on 15 September 2005
I used the book as a textbook on change management for undergraduate (junior) management students. The book provides a thorough, complete practical and readable source of information that is practical for both students as well as managers.
This book is potentially amongst the most important reads for the 'dislocated' International families; we often refer to as Expatriates. It is, however, equally important to International HR managers, teams and possibly even to, for instance, exchange students and other open minded individuals.
The book covers one of the best longitudinal, global research studies that have ever been conducted. This brilliant and most valuable extensive research is presented in such a way that is that it resembles a 600 page manual, or even worse; a resemblance of a phone book.
I have, however, both as a professor, as well as a coach or consultant directed people towards research finding, and observation, of issues they were struggling with. Reading the findings and observations of large groups of people in similar situations has often times brought enormous understanding and resolve. I have had client's tell me that they learned a more valuable lesson concerning their expatriate situation from reading a few pages than they learned from their multiple management training courses.
That is way I still rate the book with a 5 start review.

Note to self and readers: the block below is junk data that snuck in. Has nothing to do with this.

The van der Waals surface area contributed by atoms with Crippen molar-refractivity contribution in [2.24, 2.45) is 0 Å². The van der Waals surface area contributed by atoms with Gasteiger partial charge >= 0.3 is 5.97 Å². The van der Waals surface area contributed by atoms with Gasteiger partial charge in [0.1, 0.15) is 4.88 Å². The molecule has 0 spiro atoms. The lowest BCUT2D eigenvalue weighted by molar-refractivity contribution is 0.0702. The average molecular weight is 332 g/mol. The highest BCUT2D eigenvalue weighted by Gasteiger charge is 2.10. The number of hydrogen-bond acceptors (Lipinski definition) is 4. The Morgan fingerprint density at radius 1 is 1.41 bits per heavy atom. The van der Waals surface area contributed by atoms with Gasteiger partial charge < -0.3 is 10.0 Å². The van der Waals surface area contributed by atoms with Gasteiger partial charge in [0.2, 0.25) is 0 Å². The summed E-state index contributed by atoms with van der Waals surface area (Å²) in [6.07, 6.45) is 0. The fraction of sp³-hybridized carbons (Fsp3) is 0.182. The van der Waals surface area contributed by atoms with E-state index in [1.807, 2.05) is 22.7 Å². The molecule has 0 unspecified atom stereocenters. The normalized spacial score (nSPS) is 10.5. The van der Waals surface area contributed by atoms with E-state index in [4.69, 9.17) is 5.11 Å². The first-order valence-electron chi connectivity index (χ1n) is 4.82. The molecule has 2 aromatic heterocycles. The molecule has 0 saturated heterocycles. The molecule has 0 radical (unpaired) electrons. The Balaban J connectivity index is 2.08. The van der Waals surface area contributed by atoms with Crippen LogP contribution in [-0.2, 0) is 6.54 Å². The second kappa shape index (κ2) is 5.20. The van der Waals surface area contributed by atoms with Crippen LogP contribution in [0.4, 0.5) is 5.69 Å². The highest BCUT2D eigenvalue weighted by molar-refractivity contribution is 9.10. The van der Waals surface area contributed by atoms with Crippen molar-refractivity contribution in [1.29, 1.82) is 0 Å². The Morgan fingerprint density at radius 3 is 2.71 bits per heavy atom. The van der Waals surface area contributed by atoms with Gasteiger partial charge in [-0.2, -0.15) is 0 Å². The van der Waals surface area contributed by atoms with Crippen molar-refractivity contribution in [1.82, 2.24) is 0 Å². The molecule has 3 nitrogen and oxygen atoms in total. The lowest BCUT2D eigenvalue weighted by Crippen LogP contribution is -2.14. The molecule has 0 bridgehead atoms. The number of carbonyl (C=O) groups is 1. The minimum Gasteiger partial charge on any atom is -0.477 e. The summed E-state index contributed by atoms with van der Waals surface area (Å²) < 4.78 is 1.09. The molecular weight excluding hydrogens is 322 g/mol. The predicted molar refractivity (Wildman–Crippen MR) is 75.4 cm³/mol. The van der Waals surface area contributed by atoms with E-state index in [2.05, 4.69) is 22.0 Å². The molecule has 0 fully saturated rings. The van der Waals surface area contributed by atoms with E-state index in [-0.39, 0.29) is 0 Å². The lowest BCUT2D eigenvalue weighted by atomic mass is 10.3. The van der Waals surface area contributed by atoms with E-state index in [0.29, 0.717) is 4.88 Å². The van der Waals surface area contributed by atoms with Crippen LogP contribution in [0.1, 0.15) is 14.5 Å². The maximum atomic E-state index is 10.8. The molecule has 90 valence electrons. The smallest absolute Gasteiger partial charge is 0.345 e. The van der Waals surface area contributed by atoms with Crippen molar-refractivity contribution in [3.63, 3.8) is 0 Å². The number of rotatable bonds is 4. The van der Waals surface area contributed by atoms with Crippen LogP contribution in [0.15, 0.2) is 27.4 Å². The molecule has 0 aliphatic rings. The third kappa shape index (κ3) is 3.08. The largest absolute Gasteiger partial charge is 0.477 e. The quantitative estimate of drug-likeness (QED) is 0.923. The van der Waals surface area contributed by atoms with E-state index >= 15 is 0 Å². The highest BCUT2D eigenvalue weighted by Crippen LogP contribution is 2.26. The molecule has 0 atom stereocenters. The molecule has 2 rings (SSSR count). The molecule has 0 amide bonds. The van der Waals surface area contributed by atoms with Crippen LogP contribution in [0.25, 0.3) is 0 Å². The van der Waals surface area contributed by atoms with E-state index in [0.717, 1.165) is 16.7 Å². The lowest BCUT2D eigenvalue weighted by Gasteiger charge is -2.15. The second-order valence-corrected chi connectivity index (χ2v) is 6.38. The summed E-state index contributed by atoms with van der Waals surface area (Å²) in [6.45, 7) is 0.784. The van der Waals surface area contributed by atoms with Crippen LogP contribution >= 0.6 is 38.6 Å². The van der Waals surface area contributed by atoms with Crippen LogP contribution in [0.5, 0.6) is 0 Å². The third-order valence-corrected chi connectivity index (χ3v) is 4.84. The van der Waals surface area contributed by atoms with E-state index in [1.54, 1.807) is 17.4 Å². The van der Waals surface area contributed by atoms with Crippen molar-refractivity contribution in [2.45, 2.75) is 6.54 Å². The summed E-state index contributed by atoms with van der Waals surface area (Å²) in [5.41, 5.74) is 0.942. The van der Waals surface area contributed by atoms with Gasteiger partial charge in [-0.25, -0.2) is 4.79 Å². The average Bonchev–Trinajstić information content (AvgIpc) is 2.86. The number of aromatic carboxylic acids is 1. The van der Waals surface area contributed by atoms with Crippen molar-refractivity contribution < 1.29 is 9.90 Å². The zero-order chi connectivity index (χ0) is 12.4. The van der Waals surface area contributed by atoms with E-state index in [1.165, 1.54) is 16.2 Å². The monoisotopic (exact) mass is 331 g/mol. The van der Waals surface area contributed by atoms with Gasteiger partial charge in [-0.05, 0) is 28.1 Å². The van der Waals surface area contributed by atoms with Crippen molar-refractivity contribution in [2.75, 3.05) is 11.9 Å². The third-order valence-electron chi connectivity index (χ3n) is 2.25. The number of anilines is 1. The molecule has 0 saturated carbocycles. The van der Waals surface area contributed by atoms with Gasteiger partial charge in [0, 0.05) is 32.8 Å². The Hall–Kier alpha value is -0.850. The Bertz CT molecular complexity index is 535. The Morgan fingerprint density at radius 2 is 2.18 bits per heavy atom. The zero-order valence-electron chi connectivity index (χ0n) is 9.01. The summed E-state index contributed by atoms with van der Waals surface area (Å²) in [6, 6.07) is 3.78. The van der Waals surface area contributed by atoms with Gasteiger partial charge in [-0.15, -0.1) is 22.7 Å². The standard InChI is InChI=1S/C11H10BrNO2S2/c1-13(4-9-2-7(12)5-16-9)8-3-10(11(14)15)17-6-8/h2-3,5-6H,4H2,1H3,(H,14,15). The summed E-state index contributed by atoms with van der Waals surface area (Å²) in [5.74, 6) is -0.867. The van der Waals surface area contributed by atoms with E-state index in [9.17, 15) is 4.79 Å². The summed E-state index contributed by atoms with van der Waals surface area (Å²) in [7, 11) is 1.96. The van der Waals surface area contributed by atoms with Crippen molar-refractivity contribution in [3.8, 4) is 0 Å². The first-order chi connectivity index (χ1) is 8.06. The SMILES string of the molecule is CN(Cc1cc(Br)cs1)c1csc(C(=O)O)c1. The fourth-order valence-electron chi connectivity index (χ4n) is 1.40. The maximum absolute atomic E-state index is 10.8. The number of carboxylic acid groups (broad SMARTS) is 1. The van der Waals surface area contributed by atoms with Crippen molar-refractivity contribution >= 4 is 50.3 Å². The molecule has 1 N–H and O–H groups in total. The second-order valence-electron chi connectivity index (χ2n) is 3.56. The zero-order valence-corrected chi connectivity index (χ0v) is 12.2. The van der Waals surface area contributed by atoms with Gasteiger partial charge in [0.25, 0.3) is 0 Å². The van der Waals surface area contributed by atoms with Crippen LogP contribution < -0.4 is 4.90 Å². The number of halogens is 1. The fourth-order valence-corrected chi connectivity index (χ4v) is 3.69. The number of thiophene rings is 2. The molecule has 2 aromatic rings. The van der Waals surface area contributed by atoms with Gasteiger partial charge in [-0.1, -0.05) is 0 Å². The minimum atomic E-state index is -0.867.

Drs. Govert Doedijns MSc. Adjunct Professor in the Behavioural and Social Sciences and Senior Partner and M.D. of The Paris Institute
on 9 June 2013
I am reading Hofstede's Culture's Consequences (2001) 2nd edition as part of my literary review for my Masters dissertation.
The book is a rewrite of the ground-breaking 1980 first edition and includes data from many additional sources and countries. It is a heavyweight volume and I strongly suggest that you tackle it in sections and summarise or categorise after each one. The general theme of the book rests on the vast volume of data assembled from its original IBM study but now includes data from over 50 countries. Whilst the data collection is impressive, there are errors of omission in reporting his statistical methods in detail and how much evidence is garnered through statistics and how much through pure induction is unclear. Its sheer scale means it remains a paradigm but cross-cultural studies in the late 1990s and noughties (2000s) have overtaken it in scale and statistical approach. The first edition (1980) received accolades and heavy criticism and unfortunately this edition seems to be written as a rebuff against that criticism. There is little new in terms of research although Hofstede does lead the way out of academia into application with the addition of three chapters aimed at supporting further research and use of cultural dimensions. For a book of this length, I would have preferred to see far more detail on the choice of method versus the data but there is almost an embarrassed hiatus as we move from data collection to the dimensions themselves. This book is a must-read for anyone even remotely connected with cross-cultural study but do not accept it at face value.